Papa has been very much interested of late, in the "Mind Cure" theory. And in fact so have we all. A young lady in town has worked wonders by using the "Mind Cure" upon people; she is constantly busy now curing peoples deseases in this way--and curing her own even, which to me seems the most remarkable of all.

A little while past, papa was delighted with the knowledge of what he thought the best way of curing a cold, which was by starving it. This starving did work beautifully, and freed him from a great many severe colds. Now he says it wasn't the starving that helped his colds, but the trust in the starving, the mind cure connected with the starving.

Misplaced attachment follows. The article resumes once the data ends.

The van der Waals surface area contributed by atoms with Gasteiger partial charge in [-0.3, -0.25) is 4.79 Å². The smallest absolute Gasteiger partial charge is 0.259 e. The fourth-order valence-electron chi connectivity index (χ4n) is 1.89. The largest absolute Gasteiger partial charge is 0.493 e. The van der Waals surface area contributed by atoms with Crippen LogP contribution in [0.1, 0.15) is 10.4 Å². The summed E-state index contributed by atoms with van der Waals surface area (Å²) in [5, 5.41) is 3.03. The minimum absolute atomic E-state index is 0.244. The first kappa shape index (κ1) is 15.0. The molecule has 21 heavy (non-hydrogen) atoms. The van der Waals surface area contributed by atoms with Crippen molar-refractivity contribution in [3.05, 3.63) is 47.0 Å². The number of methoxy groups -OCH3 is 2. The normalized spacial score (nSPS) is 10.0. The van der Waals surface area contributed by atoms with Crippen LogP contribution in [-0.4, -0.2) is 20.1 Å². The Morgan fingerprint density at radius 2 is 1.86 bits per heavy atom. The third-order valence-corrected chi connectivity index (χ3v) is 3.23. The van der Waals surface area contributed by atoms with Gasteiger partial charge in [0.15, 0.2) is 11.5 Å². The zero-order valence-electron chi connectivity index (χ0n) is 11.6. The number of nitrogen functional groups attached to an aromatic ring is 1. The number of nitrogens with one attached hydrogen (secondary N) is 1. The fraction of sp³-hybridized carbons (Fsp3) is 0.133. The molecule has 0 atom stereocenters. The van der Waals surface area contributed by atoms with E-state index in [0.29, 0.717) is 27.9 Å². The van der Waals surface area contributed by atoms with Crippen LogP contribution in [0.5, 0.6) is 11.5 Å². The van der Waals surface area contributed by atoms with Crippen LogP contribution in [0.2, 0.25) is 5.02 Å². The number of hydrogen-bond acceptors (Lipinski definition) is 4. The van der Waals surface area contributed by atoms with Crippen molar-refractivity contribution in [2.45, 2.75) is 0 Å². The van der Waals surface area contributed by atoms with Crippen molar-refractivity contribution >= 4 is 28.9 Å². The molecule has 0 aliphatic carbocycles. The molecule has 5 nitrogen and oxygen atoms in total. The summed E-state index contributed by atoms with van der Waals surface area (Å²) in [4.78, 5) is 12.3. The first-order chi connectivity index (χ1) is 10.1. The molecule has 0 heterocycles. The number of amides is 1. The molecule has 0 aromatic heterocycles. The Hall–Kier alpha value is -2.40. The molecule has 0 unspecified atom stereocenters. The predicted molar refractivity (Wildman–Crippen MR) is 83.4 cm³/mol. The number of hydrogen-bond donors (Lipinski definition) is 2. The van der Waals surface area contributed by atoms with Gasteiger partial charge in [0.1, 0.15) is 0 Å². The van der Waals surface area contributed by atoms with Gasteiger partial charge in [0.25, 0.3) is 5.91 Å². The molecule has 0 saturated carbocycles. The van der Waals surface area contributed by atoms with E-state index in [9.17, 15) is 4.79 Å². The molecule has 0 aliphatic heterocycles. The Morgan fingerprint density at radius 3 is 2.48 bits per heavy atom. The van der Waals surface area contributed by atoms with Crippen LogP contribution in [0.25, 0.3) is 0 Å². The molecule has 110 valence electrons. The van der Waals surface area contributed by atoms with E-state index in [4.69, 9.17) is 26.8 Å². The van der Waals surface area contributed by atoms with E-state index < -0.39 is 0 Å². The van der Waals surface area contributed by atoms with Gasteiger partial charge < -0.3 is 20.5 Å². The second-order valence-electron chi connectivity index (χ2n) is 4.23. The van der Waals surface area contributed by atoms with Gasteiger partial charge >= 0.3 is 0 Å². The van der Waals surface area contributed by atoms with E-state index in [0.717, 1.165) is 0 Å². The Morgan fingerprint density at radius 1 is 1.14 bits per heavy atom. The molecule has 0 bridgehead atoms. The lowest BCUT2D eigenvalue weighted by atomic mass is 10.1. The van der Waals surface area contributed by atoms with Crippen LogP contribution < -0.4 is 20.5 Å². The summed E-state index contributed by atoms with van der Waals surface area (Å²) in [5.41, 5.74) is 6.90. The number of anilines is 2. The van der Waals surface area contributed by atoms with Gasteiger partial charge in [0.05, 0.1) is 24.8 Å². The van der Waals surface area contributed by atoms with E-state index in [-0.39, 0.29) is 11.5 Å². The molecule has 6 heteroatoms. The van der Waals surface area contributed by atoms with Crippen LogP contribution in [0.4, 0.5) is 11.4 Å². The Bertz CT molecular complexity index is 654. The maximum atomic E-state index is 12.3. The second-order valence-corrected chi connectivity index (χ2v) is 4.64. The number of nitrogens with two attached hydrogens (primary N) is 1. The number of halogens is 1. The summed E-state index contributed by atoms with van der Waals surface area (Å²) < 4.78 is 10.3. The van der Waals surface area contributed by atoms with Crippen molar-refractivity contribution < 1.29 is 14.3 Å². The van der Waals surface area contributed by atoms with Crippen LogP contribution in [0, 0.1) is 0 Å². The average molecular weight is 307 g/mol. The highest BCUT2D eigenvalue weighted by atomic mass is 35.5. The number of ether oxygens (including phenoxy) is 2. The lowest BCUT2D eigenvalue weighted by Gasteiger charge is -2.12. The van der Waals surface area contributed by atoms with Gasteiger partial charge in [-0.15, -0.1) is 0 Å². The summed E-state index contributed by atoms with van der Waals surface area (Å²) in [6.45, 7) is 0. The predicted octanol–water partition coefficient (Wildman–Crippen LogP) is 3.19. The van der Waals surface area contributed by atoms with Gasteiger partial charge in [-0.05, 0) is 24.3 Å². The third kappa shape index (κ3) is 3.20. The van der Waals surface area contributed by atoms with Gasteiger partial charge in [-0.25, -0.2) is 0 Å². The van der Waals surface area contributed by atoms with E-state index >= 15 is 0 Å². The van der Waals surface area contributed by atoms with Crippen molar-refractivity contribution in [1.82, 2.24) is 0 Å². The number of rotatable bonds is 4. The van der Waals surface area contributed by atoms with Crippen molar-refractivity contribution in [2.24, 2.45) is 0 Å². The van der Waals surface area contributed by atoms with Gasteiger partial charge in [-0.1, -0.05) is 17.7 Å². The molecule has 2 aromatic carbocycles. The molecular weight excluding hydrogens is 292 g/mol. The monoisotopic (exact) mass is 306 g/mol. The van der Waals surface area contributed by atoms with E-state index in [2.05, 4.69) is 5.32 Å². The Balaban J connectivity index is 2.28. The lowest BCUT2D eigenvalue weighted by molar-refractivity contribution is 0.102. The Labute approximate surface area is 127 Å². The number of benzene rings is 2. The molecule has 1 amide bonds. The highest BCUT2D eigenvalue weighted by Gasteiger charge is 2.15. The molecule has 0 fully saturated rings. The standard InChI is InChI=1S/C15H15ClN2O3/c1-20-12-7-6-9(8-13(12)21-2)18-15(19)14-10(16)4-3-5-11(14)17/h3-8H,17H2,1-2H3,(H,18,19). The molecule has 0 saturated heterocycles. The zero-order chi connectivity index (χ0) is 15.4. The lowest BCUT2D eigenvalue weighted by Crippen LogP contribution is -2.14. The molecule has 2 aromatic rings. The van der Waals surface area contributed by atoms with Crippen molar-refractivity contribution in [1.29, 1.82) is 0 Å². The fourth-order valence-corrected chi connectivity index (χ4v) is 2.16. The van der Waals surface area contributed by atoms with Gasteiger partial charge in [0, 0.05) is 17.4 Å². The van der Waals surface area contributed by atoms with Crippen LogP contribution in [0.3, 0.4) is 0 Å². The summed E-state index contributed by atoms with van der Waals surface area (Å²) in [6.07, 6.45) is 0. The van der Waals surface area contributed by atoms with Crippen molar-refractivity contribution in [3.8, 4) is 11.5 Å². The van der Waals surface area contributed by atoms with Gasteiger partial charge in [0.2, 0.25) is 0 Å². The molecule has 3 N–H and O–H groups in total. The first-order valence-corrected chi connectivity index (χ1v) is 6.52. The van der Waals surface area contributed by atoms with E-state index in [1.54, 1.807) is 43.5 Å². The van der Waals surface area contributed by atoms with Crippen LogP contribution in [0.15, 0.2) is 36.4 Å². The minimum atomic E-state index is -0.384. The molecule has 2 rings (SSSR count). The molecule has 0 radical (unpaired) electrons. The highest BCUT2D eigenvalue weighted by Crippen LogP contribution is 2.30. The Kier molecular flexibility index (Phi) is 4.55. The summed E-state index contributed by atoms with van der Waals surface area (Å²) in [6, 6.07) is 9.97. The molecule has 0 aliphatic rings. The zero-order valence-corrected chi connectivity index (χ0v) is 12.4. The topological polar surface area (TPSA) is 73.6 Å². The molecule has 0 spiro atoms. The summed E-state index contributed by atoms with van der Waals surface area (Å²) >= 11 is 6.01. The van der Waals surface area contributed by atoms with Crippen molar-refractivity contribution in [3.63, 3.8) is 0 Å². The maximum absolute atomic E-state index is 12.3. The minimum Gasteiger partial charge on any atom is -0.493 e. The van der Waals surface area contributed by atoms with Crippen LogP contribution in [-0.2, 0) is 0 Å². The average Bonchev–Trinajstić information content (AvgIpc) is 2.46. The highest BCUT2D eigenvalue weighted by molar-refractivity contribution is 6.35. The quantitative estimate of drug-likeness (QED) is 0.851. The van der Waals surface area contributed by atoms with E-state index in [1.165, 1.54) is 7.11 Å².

I shouldn't wonder if we finally became firm believers in Mind Cure. The next time papa has a cold, I haven't a doubt, he will send for Miss H---- the young lady who is doctoring in the "Mind Cure" theory, to cure him of it.

Mamma was over at Mrs. George Warners to lunch the other day, and Miss H---- was there too. Mamma asked if anything as natural as near sightedness could be cured she said oh yes just as well as other deseases.

When mamma came home, she took me into her room, and told me that perhaps my near-sightedness could be cured by the "Mind Cure" and that she was going to have me try the treatment any way, there could be no harm in it, and there might be great good. If her plan succeeds there certainly will be a great deal in "Mind Cure" to my oppinion, for I am very near sighted and so is mamma, and I never expected there could be any more cure for it than for blindness, but now I dont know but what theres a cure for that.